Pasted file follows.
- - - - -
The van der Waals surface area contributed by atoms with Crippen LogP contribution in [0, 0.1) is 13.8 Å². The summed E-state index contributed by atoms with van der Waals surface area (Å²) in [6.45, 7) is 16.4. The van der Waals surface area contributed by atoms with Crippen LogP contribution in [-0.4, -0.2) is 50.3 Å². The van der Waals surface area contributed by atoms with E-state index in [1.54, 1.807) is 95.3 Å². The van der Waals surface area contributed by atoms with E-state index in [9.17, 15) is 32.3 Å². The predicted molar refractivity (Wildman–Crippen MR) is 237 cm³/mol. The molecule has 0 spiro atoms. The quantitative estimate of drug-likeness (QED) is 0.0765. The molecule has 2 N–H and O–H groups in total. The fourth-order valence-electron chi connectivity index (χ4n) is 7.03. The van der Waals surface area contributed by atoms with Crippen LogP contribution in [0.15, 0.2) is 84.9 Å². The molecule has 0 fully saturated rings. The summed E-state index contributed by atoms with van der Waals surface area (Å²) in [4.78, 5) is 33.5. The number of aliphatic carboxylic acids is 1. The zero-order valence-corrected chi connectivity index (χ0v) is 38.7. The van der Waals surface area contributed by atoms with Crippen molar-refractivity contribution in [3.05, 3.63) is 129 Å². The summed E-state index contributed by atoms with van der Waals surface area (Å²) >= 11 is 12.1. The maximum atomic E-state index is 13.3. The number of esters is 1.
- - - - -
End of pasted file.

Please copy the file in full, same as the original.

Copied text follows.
The van der Waals surface area contributed by atoms with Crippen LogP contribution in [0, 0.1) is 13.8 Å². The summed E-state index contributed by atoms with van der Waals surface area (Å²) in [6.45, 7) is 16.4. The van der Waals surface area contributed by atoms with Crippen LogP contribution in [-0.4, -0.2) is 50.3 Å². The van der Waals surface area contributed by atoms with E-state index in [1.54, 1.807) is 95.3 Å². The van der Waals surface area contributed by atoms with E-state index in [9.17, 15) is 32.3 Å². The predicted molar refractivity (Wildman–Crippen MR) is 237 cm³/mol. The molecule has 0 spiro atoms. The quantitative estimate of drug-likeness (QED) is 0.0765. The molecule has 2 N–H and O–H groups in total. The fourth-order valence-electron chi connectivity index (χ4n) is 7.03. The van der Waals surface area contributed by atoms with Crippen LogP contribution in [0.15, 0.2) is 84.9 Å². The molecule has 0 fully saturated rings. The summed E-state index contributed by atoms with van der Waals surface area (Å²) in [4.78, 5) is 33.5. The number of aliphatic carboxylic acids is 1. The zero-order valence-corrected chi connectivity index (χ0v) is 38.7. The van der Waals surface area contributed by atoms with Crippen molar-refractivity contribution in [3.05, 3.63) is 129 Å². The summed E-state index contributed by atoms with van der Waals surface area (Å²) >= 11 is 12.1. The maximum atomic E-state index is 13.3. The number of esters is 1.